Monday, February 25, 2008

Still nothing detected

A few days ago i heard one professor enthusiastically talk about the new results from his group, one of many searching for dark matter. Another professor (I don't know him or what field he is working in) asked him why anyone would be interested in yet another experiment reporting that they have seen no dark matter. Good question. It's really a strange thing, to work year after year with many different methods, and be happy with zero results.

Of course, as people are quick to point out, a zero result is still a result. You know something more about the thing you are hunting for, you can rule out theoretical models and narrow down the search. This is of course why the results are reported and why they are closely watched by the theorists as well as experimentalists.

As I have stated before, it is actually the challenge of searching for nearly undetectable things that attracted me to particle physics, then neutrino detection, and then to dark matter searches. There are all sorts of marvelous efforts going on, to think of ways to detect a dark matter particle (we usually talk about WIMPs, for Weakly Interacting Massive Particles) and distinguish it from other particles that are more prone to interact with matter and give signals in a detector.

One thing that is exploited in dark matter searches is the fact that most forms of radiation (i.e. matter particles or photons) interact with the electrons in matter and don't do much to the atomic nuclei. Atoms are like fluffy clouds of electrons, with a tiny nucleus hiding inside (you might remember the Rutherford experiment). It is way more likely for anything that can interact which the electric fields in an atom to encounter one or more electrons, and perhaps knock them out of the atom, than to slam into the nucleus.

A WIMP ignores the electrons. It is blind to the electric field since it has no electric charge of its own, and it's extremely near-sighted. The weak interaction has a short range, so the probability that the WIMP will actually notice and interact with a nucleus is low -- but it is not zero. If it interacts, it will give some of it's energy to the nucleus, which will recoil.

When a recoiling nucleus moves through the matter in the detector it will also knock off electrons from the atoms it passes through, but since it is heavy and typically carries a lot of electric charge it will do it more efficiently than other particles. If you can build a detector that can identify this pattern and separate it from other interactions, you will already have reduced most of the things that can obscure the visibility of the very rare events where a WIMP actually interacts. This is the basic idea behind many of the efforts to actually find WIMPs.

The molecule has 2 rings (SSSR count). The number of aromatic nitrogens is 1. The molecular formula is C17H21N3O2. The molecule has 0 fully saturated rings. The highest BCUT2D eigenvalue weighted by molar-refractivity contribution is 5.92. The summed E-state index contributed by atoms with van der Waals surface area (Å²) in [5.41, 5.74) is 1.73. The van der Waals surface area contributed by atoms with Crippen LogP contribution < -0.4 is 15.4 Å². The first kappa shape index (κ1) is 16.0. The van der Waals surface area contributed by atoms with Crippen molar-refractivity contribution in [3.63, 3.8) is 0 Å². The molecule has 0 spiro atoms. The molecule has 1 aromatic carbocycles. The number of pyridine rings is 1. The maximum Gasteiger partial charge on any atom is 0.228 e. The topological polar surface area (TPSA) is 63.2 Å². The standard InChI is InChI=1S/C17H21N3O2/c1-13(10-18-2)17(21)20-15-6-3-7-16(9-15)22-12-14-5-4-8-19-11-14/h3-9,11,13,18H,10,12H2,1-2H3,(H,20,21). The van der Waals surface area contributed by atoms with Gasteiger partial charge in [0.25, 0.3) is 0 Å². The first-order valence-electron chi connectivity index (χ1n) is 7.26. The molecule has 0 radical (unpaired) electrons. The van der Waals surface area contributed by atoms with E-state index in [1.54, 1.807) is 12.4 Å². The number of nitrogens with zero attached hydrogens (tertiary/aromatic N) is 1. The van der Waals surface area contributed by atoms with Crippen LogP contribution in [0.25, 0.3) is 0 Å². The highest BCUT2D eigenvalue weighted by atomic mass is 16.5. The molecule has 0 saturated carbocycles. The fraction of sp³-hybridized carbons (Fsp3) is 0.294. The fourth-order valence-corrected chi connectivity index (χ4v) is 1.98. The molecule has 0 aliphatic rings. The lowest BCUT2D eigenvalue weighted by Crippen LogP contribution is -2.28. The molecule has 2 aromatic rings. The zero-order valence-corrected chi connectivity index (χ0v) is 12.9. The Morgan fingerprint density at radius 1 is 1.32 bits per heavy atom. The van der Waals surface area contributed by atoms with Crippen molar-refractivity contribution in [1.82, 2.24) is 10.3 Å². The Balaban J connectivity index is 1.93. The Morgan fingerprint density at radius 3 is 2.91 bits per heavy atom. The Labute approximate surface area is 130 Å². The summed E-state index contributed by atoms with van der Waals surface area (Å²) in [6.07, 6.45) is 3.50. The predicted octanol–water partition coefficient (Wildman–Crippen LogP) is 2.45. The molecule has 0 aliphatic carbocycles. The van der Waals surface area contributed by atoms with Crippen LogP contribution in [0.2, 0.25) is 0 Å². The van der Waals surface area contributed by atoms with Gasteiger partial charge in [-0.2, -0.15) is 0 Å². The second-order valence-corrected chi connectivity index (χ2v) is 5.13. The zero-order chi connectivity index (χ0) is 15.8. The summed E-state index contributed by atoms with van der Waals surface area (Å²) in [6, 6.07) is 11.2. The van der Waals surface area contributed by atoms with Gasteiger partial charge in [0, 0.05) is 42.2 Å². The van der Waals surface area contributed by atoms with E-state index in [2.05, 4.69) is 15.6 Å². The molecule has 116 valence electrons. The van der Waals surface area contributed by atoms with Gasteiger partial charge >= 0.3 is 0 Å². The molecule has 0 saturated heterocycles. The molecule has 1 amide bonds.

One example is the CDMS detector. The idea behind this is to use two types of signals. They look at the total ionization, which is the number of electrons knocked out from their atoms. They also look at vibrations that occur when a particle is removed from its place in a crystal lattice. (These vibrations are called phonons, since they can be thought of -- and mathematically treated -- as "sound particles".) By comparing the amount of electrons with the total phonon energy they can identify recoiling nuclei.

It gets a little more complicated, since there are other things that can make a nucleus recoil, for example neutrons. Neutrons, like other kinds of radiation, can come from natural radioactivity and can also be created when cosmic rays interact with matter. In an experiment like this you have to be very careful with the neutrons. Neutrons are absorbed in materials which contains very light elements, like water or plastic that contains lots of hydrogen, so these can be used for shielding. It also helps to put the detectors deep underground, where you are safe from most of the cosmic rays. You also have to take extreme care not to get radioactive elements inside the detector. Interesting challenges. But we are getting very good at it.

The CDMS collaboration has a preprint out (it's one of the first links on that web page if you want to read the actual paper) with a limit that was first presented at a conference last week. A limit, which means that they with a high degree of confidence can say that the WIMP cannot interact better than so much, or else they would have been able to see it. Little by little, we narrow down the possible properties of a dark matter particle.


When I'm talking about CDMS I just have to say that their educational pages have a very high level and don't seem to be very accessible for people without physics background. Consider this sentence: "The CDMS experiments (and many others) aim to measure the recoil energy imparted to detector nuclei through neutralino-nucleon collisions by employing sensitive phonon detection equipment coupled to arrays of cryogenic germanium and silicon crystals." Or just the general heavy prose of this one: "The supersymmetric standard model (SUSY) offers a promising framework for expectations of particle species which could satisfy the observed properties of dark matter." That is clearly not the kind of language that works for outreach -- too many difficult words.

As an indication: the reading level of their direct detection page where I took those quotes is "Genius" (while that of this blog is "High school", or at least was before I quoted those things).

Now please tell me if what I have written in this post makes sense!

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